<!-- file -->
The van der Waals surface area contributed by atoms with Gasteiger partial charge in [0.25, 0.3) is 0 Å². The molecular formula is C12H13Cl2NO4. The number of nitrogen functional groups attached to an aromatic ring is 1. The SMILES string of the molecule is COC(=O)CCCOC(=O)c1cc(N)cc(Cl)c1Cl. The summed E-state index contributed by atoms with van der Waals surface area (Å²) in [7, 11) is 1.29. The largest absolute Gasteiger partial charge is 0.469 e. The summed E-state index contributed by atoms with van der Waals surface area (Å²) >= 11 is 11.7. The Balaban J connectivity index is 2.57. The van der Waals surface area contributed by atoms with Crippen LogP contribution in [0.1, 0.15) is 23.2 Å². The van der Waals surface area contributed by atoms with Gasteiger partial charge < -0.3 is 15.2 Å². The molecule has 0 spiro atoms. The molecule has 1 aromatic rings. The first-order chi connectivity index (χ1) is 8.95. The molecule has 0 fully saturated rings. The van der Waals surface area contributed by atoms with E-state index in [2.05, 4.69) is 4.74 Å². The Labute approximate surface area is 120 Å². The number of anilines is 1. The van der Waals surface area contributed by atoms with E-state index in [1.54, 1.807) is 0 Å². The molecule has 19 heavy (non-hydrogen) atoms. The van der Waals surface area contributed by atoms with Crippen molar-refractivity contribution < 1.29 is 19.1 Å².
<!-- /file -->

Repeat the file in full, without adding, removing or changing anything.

The van der Waals surface area contributed by atoms with Gasteiger partial charge in [0.25, 0.3) is 0 Å². The molecular formula is C12H13Cl2NO4. The number of nitrogen functional groups attached to an aromatic ring is 1. The SMILES string of the molecule is COC(=O)CCCOC(=O)c1cc(N)cc(Cl)c1Cl. The summed E-state index contributed by atoms with van der Waals surface area (Å²) in [7, 11) is 1.29. The largest absolute Gasteiger partial charge is 0.469 e. The summed E-state index contributed by atoms with van der Waals surface area (Å²) >= 11 is 11.7. The Balaban J connectivity index is 2.57. The van der Waals surface area contributed by atoms with Crippen LogP contribution in [0.1, 0.15) is 23.2 Å². The van der Waals surface area contributed by atoms with Gasteiger partial charge < -0.3 is 15.2 Å². The molecule has 0 spiro atoms. The molecule has 1 aromatic rings. The first-order chi connectivity index (χ1) is 8.95. The molecule has 0 fully saturated rings. The van der Waals surface area contributed by atoms with E-state index in [2.05, 4.69) is 4.74 Å². The Labute approximate surface area is 120 Å². The number of anilines is 1. The van der Waals surface area contributed by atoms with E-state index in [1.54, 1.807) is 0 Å². The molecule has 19 heavy (non-hydrogen) atoms. The van der Waals surface area contributed by atoms with Crippen molar-refractivity contribution < 1.29 is 19.1 Å².